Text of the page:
Jason Setnyk

Interview with Dropkick Murphys playing 77 Montreal

Decrease Font Size Increase Font Size Text Size Print This Page

Dropkick Murphys photo by Gregory Nolan

Montreal, Quebec – Legendary Boston punk band Dropkick Murphys are returning to Canada to play ’77 Montreal on July 28th, 2017 at Parc Jean Drapeau in Montreal. The festival also features Rancid, Bouncing Souls, X, The Vandals, Madball, and Jake Burns (of Stiff Little Fingers).

Dropkick Murphys and Rancid are  on the ‘From Boston to Berkeley Tour’ this summer.

This is the first time the two bands, and long time friends, are touring together. Back in the day, it was Tim Armstrong of Rancid who signed Dropkick Murphys to his label Hellcat Records.

“Haha, I suppose 1997 is considered back in the day now! Ugh, I’m getting old! We’re really looking forward to it, as we’ve been pals with them forever and have actually never toured together! I think it’s about time,” stated Dropkick Murphys drummer Matt Kelly.

In 2017, Dropkick Murphys released their latest album ’11 Short Stories Of Pain & Glory’ on their own label ‘Born & Bred Records’. The album ranked #1 on iTunes and #8 on the Billboard Top 200. At the time of release it was the #2 best selling album (second only to the soundtrack for the award winning movie La La Land starring Ryan Gosling).

“I was actually surprised how well the album did considering the fact that, number one, people don’t legally “buy” a lot of music these days, and number two, what we play is so far from the garbage in the mainstream. I can’t believe that many people bought the album, so happy days!” Matt Kelly exclaimed.

What is Matt Kelly’s favourite song off the new album?

“That’s a tough call… it isn’t my favorite one, but strictly from a playing perspective I really like “I Had A Hat.” The end of each chorus tagging into the re-intros have a little bit of an “off-time” bit which I have to think about while playing (at least while the song is newer), so it’s a slight mental challenge for the boys while we’re playing it live. It gets the crowd moving well, too,” Matt Kelly reflected.

The Celtic punk band also released a new music video titled “Until The Next Time” which seamlessly blends tour and concert footage. The song is about one day seeing old friends again, and it’s also an ode to a tour mate that sadly passed away.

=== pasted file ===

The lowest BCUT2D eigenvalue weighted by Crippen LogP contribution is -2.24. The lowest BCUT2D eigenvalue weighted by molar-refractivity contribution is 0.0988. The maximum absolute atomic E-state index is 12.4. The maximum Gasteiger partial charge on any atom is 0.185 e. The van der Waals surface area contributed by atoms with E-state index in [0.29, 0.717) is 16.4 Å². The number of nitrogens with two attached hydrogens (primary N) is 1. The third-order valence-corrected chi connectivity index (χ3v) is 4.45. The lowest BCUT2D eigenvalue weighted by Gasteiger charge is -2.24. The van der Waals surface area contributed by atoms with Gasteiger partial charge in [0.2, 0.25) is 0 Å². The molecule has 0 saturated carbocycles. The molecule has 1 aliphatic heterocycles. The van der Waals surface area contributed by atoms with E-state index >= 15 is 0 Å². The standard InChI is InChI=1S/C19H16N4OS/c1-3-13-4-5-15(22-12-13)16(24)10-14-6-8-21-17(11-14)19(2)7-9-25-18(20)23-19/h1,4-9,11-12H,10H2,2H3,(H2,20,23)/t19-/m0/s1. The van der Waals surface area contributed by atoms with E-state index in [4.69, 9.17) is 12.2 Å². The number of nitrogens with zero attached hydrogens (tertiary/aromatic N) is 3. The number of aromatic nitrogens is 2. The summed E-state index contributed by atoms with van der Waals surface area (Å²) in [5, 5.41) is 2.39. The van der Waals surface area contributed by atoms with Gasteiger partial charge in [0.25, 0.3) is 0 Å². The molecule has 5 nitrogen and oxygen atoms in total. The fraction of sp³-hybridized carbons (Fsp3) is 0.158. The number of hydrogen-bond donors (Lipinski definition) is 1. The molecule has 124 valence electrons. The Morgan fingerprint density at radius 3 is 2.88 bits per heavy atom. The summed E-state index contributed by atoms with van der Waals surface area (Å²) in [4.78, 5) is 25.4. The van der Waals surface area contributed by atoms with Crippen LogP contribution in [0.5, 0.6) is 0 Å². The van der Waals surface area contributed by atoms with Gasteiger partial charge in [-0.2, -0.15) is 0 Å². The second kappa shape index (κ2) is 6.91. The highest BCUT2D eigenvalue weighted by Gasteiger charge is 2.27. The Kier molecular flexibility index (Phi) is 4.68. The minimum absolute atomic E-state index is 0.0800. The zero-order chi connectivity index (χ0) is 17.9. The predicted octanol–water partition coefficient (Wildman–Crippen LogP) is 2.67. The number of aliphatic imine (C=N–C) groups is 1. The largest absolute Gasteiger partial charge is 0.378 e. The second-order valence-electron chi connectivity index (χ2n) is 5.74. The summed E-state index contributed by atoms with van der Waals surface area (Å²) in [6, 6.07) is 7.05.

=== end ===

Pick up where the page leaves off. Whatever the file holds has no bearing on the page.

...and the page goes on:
“The theme of the song is mostly to do with coming through a town and seeing old friends and supporters. We don’t always know when we’ll come back, but that we eventually will see each other again. It’s also partially an ode to our friend and tour mate, Colin McQuillan from the great band Runnin’ Riot, who sadly passed away in his sleep while on tour. We’ll meet again, my friend,” Matt Kelly proclaimed.

Dropkick Murphys consists of Tim Brennan, Al Barr, Ken Casey, Jeff DaRosa, and James Lynch. Matt Kelly explains what each member brings to the band.

“Tim and Jeff bring musical knowledge, theory, and the ability to play anything and transpose from instrument to instrument. James is the best rhythm guitarist in the business, with musical chops of his own and the ability to transform a song from good to great. Al brings passion and fire: He can throw down a good turn of phrase, is a lyric-writing machine, and is an amazing and dynamic front man – I don’t really know how he does it every night. Ken is the mastermind behind the band, great songwriter, perennial prankster, the guy who steers the ship that is the Dropkick Murphys, and the guy who asked me to join as drummer back at the Rathskeller in 1997. It’s my privilege to create and play music with these boys and call them friends, though (as cheesy as it sounds) it’s more like family than just friends by this point,” Matt Kelly explained.